April 20, 2023

The Time is Now For Artists to Launch their Own APIs

To stay competitive artists should leverage AI for reference tracks that they can authenticate.

Denisha Kuhlor

The Time is Now

The music industry is finally paying attention to AI. These last few days we have all witnessed the rise and fall of “Heart on My Sleeve”. Created by anonymous producer Ghostwriter the track went viral, with many fans loving the song despite it not actually being by Drake and the Weeknd - even though that’s what got them to listen to it in the first place. The excitement from the track's virality quickly quelled after UMG, the copyrights holder, stepped in and got the song removed from Spotify, Youtube, and other platforms. Of the decision, UMG states:

“We have a moral and commercial responsibility to our artists to work to prevent the unauthorized use of their music and to stop platforms from ingesting content that violates the rights of artists and other creators. We expect our platform partners will want to prevent their services from being used in ways that harm artists.”

I interpret this statement as UMG refusing to allow unauthorized use of an artist's name and likeness (the core IP in which a label invests) as by doing so they gain no additional financial upside and expose their artists to the downsides of this technology being abused. While a fair point - the music industry has been known to embrace tech innovation slowly initially, and then try to fight for their piece of the pie eventually. Right now the music industry has a unique opportunity to precedent the commercial use of artists' names and likenesses in a way that has never been done before. While there are a lot of unknowns ahead, the industry choosing to just react by exercising their copyright ownership is a missed opportunity for deeper collaboration and adding to the value chain of music overall.

A New Era of Collaboration is Required to Maintain the Pace of Fan Expectation

Every day the competition for consumer attention becomes more difficult. The increase in attention deficit has directly correlated with an increase in fan expectations. Fans expect artists to work harder across multiple mediums, while exercising multiple disciplines to gain and maintain their attention. People expect artists to be prolific content creators, engage with the internet in a “digitally native way”, give fans access to their personal life, show behind the scenes of their content creation, and share their thoughts and perspectives on numerous topics. This workload is overwhelming for anyone, especially for those who are also expected to consistently produce creative works. To stay competitive as an artist today, artists should consider creating a framework, an artist API, to license and leverage the most valuable part of their artist IP - their unique likeness. An artist API can systematically allow artists to capitalize on rapid shifts in technology (i.e AI) and consumer adoption while meeting fan demands more efficiently.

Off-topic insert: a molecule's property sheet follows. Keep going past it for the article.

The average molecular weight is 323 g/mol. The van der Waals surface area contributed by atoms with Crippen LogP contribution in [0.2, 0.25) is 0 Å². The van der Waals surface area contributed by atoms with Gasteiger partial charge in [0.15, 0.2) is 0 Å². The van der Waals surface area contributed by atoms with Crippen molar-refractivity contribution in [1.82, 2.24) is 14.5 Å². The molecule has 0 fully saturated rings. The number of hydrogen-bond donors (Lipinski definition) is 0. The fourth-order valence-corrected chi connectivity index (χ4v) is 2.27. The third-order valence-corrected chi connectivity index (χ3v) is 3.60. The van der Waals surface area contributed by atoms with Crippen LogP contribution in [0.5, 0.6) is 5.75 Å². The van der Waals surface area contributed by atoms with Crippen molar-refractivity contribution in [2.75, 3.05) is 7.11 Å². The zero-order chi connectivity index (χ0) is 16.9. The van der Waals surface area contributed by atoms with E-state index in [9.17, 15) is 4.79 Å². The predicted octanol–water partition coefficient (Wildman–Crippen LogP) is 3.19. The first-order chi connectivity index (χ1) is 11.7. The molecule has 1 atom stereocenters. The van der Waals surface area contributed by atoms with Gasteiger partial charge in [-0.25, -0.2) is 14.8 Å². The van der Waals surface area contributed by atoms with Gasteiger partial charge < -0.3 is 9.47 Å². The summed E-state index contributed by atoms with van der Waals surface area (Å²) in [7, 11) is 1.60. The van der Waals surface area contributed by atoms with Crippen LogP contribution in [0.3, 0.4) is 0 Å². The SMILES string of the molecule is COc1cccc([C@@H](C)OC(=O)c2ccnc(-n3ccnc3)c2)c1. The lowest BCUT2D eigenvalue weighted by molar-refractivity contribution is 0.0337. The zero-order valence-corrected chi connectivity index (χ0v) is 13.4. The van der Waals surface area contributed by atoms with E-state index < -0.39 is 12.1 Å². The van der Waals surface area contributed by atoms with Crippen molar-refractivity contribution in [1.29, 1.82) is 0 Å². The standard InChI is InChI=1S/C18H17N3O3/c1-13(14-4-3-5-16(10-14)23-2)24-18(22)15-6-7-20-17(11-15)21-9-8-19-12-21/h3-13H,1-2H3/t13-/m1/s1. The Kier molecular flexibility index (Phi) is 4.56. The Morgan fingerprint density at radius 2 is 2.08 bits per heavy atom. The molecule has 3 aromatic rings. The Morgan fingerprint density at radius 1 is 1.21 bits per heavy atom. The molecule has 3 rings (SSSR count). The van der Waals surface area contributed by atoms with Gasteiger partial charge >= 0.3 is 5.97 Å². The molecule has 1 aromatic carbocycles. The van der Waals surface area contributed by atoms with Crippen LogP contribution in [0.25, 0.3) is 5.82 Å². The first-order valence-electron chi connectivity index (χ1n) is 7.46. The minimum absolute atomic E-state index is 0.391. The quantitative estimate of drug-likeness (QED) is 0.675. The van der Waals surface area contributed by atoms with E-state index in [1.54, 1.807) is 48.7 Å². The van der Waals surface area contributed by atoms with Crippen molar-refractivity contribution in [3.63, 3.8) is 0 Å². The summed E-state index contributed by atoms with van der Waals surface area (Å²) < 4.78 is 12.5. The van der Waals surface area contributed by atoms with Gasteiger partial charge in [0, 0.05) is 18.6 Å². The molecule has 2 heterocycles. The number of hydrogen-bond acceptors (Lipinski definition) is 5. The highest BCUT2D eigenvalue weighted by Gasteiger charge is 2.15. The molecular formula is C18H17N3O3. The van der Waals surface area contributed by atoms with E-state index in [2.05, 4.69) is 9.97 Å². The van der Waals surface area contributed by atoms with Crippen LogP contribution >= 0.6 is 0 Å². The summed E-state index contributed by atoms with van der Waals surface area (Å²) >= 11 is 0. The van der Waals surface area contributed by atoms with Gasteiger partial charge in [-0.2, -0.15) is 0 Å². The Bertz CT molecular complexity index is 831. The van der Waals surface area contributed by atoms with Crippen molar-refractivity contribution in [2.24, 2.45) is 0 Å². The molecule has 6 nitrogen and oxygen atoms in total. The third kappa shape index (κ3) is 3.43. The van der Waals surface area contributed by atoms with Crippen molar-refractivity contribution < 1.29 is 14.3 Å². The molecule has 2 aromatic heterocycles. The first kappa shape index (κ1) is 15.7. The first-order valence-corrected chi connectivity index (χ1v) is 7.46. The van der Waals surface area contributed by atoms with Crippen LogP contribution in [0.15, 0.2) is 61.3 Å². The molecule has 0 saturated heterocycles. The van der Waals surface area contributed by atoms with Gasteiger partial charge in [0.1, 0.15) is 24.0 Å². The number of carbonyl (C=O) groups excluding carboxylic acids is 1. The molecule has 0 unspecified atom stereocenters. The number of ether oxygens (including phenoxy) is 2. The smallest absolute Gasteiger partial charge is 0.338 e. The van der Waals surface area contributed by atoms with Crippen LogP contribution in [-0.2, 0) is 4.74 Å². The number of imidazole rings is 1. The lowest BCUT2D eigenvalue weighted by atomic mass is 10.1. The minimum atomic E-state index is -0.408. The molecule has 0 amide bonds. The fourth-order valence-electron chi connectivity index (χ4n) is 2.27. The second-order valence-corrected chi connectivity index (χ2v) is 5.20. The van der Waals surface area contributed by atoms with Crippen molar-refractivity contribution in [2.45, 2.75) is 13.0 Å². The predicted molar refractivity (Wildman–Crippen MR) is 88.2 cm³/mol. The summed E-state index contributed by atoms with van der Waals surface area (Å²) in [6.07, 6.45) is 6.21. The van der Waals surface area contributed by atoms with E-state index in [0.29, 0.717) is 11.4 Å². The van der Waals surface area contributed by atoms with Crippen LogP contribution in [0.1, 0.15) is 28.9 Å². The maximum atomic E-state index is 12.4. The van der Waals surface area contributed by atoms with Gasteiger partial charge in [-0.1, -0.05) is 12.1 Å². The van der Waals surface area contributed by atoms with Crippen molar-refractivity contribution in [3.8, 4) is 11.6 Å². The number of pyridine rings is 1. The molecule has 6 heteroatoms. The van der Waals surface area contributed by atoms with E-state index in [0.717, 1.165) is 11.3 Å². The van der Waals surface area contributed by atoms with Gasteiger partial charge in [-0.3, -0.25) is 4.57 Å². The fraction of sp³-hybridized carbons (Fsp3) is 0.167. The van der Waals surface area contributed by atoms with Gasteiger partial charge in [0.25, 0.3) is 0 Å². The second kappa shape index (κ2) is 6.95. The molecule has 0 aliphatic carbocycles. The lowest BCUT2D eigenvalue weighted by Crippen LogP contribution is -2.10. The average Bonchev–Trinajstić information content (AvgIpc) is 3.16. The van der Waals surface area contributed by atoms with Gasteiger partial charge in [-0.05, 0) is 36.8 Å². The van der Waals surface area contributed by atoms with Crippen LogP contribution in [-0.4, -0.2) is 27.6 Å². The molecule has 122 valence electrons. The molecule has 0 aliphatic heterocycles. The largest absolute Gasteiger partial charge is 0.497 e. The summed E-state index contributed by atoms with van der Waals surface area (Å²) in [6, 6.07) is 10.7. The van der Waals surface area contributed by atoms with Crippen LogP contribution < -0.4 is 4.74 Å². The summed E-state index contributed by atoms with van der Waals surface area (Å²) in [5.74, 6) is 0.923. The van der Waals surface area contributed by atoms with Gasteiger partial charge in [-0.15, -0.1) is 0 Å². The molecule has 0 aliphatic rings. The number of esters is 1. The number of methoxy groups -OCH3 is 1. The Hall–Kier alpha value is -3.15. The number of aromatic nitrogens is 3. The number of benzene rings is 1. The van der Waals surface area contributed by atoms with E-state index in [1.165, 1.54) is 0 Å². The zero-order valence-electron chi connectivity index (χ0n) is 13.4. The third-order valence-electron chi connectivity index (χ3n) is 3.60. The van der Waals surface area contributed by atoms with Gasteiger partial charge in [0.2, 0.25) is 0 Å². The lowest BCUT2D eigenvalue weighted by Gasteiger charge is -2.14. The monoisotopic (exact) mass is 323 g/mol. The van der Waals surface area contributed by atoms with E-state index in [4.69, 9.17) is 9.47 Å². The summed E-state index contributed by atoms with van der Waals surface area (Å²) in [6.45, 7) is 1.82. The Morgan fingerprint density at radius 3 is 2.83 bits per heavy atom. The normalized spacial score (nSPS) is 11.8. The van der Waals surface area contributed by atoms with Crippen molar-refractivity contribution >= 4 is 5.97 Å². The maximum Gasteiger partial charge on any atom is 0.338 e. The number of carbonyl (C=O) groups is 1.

What should a framework for an artist API take into consideration?

An artist should prioritize defining three things. Who will have access? What will they have access to? What is the purpose of their access? Although an artist is optimizing for collaboration they must be thoughtful about starting small and then increasing access if things go well versus trying to pull access back if things don't. There are many ways an artist can think through this, namely segmenting access to a core set of individuals that meet certain parameters based on goals for their music. For example, if Drake is thinking about doing a song in Ghana he can open access to vetted or verified Ghanaian producers so that they can submit reference tracks that illustrate the role he can play in a song in more totality. Once artists pilot with narrow use cases, they can widen the scope allowing them to vet submissions more broadly. This could also be an interesting role for an A&R who is aware  of what an artist may like or in tune with what may work well in combination with the artist's likeness. Reference tracks are just one example of a way that artists can keep the mystery through adoption. By embracing creation in this way they are acknowledging the technology while still being able to keep some mystique about how much was organically done by the artist. While everyone is most fixated on the voice capabilities AI is empowering, there are so many additional use cases for artists (i.e merch) that they can slap a stamp of authenticity on.

Fans Are Already Embracing This

Fans are not naive to the rapidly changing landscape of AI and deep fakes. Many fans knew the Drake and the Weeknd track was not actually Drake and Weeknd but embraced it because of how close to reality it was, the only thing it was missing was them. The music industry has long had ghostwriters and credited songwriters that contribute to artists' work. In recent years songwriting even in a field like rap (that was based on the wordplay of an artist) has been widely embraced by fans. Carrie Battan writes for the New Yorker “The freedom with which ghostwriters can now be celebrated marks a somewhat shocking shift. It’s a sign not just of loosening attitudes but of rap’s newfound place at the core of pop mainstream. If rap is now pop, it's only fitting that its songwriting resembles that of conventional pop hits.” Fans expect artists to be all-around entertainers and they are okay with artists embracing this technology if it allows them to do it better and at a bigger scale.

The future belongs to artists who recognize the time is now to write the next blueprint of how to navigate their artistry.

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